The same hacker who leaked a trove of user data stolen from the genetic testing company 23andMe two weeks ago has now leaked millions of new user records.
On Tuesday, a hacker who goes by Golem published a new dataset of 23andMe user information containing records of four million users on the known cybercrime forum BreachForums. TechCrunch has found that some of the newly leaked stolen data matches known and public 23andMe user and genetic information.
Golem claimed the dataset contains information on people who come from Great Britain, including data from “the wealthiest people living in the U.S. and Western Europe on this list.”
23andMe spokespeople did not immediately respond to a request for comment.
On October 6, 23andMe announced that hackers had obtained some user data, claiming that to amass the stolen data the hackers used credential stuffing — a common technique where hackers try combinations of usernames or emails and corresponding passwords that are already public from other data breaches.
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In response to the incident, 23andMe prompted users to change their passwords and encouraged switching on multi-factor authentication. On its official page addressing the incident, 23andMe said it has launched an investigation with help from “third-party forensic experts.” 23andMe blamed the incident on its customers for reusing passwords, and an opt-in feature called DNA Relatives, which allows users to see the data of other opted-in users whose genetic data matches theirs. If a user had this feature turned on, in theory it would allow hackers to scrape data on more than one user by breaking into a single user’s account.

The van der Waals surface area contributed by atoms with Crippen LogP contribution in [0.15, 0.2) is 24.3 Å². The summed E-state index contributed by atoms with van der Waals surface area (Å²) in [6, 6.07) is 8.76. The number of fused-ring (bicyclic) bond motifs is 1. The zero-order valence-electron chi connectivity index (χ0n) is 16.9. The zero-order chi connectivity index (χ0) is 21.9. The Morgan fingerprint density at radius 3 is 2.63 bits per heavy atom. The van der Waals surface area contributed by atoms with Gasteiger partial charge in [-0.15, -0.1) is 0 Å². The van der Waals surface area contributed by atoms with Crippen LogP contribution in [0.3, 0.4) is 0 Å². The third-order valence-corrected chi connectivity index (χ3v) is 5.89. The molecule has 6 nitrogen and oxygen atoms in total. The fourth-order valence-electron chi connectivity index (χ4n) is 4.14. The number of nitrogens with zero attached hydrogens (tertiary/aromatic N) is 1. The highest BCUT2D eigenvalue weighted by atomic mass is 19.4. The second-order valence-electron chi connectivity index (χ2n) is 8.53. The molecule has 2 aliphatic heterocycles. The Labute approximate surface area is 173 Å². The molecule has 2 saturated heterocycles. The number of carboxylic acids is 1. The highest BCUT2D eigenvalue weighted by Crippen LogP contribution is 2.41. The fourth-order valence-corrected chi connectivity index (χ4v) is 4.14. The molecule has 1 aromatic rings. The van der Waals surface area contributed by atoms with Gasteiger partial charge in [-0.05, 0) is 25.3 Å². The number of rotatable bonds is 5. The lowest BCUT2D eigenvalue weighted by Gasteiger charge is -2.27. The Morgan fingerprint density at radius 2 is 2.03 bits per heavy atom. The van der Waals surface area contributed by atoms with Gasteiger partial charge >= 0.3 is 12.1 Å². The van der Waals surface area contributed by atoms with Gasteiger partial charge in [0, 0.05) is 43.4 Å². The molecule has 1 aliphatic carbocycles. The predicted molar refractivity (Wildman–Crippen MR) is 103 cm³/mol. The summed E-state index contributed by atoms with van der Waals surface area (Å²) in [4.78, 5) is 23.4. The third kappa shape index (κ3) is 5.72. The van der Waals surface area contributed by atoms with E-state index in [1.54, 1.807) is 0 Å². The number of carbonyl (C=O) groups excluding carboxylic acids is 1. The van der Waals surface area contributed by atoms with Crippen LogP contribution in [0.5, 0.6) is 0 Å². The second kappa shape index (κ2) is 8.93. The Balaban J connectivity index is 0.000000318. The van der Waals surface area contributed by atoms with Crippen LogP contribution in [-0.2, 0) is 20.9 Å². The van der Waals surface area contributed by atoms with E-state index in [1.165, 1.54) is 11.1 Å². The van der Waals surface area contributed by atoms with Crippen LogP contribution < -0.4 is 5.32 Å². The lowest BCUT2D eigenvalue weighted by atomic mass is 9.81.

There are still a lot of unanswered questions about this incident. It’s not known if the hackers actually used credential stuffing and not another technique to steal the data, how much user data was stolen, and what the hackers intend to do with it.
The incident appears to have been conducted, or at least launched, several months ago. On August 11, a hacker on another cybercrime forum called Hydra advertised a set of 23andMe user data. That set of user data matched some of the user records leaked two weeks ago, according to a TechCrunch analysis.
On Hydra, the hacker claimed to have 300 terabytes of 23andMe user data, though the hacker did not provide any evidence for this claim.
Regardless of the many unanswered questions, what’s clear is that we still don’t know the full extent of this data leak. And it’s not clear that 23andMe knows yet how much data was taken.